Samuel HaNagid: Midnight on the Campaign (From Hebrew)

The Andalusi Hebrew poet known to posterity as Samuel Hanagid or Samuel Ibn Nagrela (known in his life as שמואל הלוי בן יוסף הנגיד Shămu'el HalLewi Ben Yosef Hannagid in Hebrew, or  ابو اسحاق اسماعيل ابن النغريلة Abū Isħāq Ismāˁīl ibn An-Naghrīlah in Arabic), was born in Cordoba in 993. He was one of the handful of Jews of Al-Andalus who attained high public office. After his appointment as vizier, he commanded the armies of Granada in a series of successful campaigns against Seville. Many of his poems, such as the one included here, were sent to his son Joseph from the battlefield. (His son, who inherited his father's posts as vizier and commander, was to have a much less fortunate career. He was assassinated 1066 as part of the incident that lead to the massacre of several thousand of Granada's Jews at the hands of the city's disgruntled Berber majority.) This poem, included in his collection Ben Qoheleth "Son of Ecclesiastes", employs of Ecclesiastes to original effect.

Midnight on the Campaign
By Samuel Hannagid
Translated by A.Z. Foreman

I quartered my troops in a citadel
    Laid waste by commanders of yesteryear
They fell asleep at its walls and foundations
    While its former masters slept beneath. 
Then I said in my heart: "O what has come
    Of the people that dwelt here before we came?
Where are the builders, and where the destroyers,
    The rich and the poor, the lords and their slaves,
The mourners and grooms, the fathers and sons,
    The bereaved, the begetters, the meek, the courageous?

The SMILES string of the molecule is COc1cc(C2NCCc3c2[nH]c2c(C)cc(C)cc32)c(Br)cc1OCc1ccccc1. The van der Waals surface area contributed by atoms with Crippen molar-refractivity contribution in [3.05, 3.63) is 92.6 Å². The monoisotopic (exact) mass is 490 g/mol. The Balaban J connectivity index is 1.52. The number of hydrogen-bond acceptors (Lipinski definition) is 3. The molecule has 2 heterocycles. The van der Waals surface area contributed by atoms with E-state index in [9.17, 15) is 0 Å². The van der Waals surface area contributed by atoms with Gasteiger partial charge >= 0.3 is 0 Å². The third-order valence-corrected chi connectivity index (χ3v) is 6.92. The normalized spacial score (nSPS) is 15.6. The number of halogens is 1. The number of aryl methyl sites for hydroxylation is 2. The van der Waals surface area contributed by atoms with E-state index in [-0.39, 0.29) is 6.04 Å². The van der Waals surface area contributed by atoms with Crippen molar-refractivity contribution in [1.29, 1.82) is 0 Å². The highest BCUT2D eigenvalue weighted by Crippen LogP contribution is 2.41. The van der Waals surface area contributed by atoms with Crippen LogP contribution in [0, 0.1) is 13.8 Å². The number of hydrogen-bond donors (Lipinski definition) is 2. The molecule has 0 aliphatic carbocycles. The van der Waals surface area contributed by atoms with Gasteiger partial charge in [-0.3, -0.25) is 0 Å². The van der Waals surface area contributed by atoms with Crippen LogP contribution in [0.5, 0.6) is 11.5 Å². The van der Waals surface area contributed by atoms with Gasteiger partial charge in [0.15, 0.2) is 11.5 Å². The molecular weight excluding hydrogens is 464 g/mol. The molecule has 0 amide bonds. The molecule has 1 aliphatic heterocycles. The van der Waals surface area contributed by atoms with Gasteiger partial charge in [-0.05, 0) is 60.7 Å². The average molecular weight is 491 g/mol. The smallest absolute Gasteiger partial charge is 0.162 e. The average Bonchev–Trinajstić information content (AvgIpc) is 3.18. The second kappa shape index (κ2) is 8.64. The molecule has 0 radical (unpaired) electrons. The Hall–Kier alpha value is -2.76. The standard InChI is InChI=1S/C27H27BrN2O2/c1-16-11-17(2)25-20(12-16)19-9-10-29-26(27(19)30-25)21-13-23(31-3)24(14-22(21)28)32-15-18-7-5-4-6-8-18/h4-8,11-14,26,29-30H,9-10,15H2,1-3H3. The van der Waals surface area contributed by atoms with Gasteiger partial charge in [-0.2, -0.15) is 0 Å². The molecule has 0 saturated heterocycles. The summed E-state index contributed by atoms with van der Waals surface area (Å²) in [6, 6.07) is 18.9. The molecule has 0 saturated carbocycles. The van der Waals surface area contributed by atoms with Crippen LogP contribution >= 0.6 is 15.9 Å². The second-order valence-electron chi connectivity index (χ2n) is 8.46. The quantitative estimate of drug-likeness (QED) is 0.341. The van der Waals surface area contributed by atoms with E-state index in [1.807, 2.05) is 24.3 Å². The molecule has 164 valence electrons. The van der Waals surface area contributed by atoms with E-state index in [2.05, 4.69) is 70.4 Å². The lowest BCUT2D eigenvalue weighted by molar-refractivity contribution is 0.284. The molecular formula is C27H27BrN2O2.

Great peoples one by one have all come
    And died in the passage of years and ages. 
They lodged on the face of the earth long ago
    Who are lodged in the gut of the ground today.
Their proud palaces turned into humbling tombs.
    Their pleasant courts to dust again..
And if they could raise their heads and rise
    they'd take our lives and pleasures! Believe it,
My living soul! In truth and tomorrow,
   I'll be like them- and this troop of sleepers."

The Original: 

הלינותי גדוד
שמואל הנגיד
اسماعيل ابن النغريلة 

הֲלִינוֹתִי גְּדוּד כָּבֵד בְּבִירָה 
הֲרָסוּהָ יְמֵי קֶדֶם קְצִינִים.
וְיָשַׁנּוּ עֲלֵי גַבָּהּ וְצִדָּהּ–
וְתַחְתֵּינוּ בְעָלֶיהָ יְשֵׁנִים.
וְדִבַּרְתִּי לְלִבִּי: אֵי קְהָלִים
וְעַמִּים שָׁכְנוּ בָזֹאת לְפָנִים?
וְאֵי בוֹנִים וּמַחְרִיבִים וְשָׂרִים
וְדַלִּים וַעֲבָדִים וַאֲדוֹנִים,
וּמוֹלִידִים וְשַׁכּוּלִים, וְאָבוֹת
וּבָנִים, וַאֲבֵלִים וַחֲתָנִים?
וְעַם רַב נוֹלְדוּ אַחַר אֲחֵרִים,
בְּיָמִים אַחֲרֵי יָמִים וְשָׁנִים,
וְהָיוּ עַל פְּנֵי אֶרֶץ שְׁכֵנִים–
וְהֵם הַיּוֹם בְּלֶב אֶרֶץ שְׁכוּנִים,
וְקֶבֶר חָלְפוּ מֵאַרְמְנוֹתָם,
וְעָפָר– מֵחֲצֵרִים נַעֲמָנִים.
וְאִלּוּ הֶעֱלוּ רֹאשָׁם וְיָצְאוּ
שְׁלָלוּנוּ נְפָשִׁים וַעֲדָנִים.
אֱמֶת נַפְשִׁי, אֱמֶת, כָּהֵם לְמָחָר
אֱהִי אָני, וְאֵלֶּה הַהֲמוֹנִים!


  1. I'm sorry, but That's, unlike your former ones, a really bad translation...

  2. Eep, you were right. On re-reading it after a couple days, I had the same conclusion. Massive rewrite was in order. מה את חושבת על השכתוב?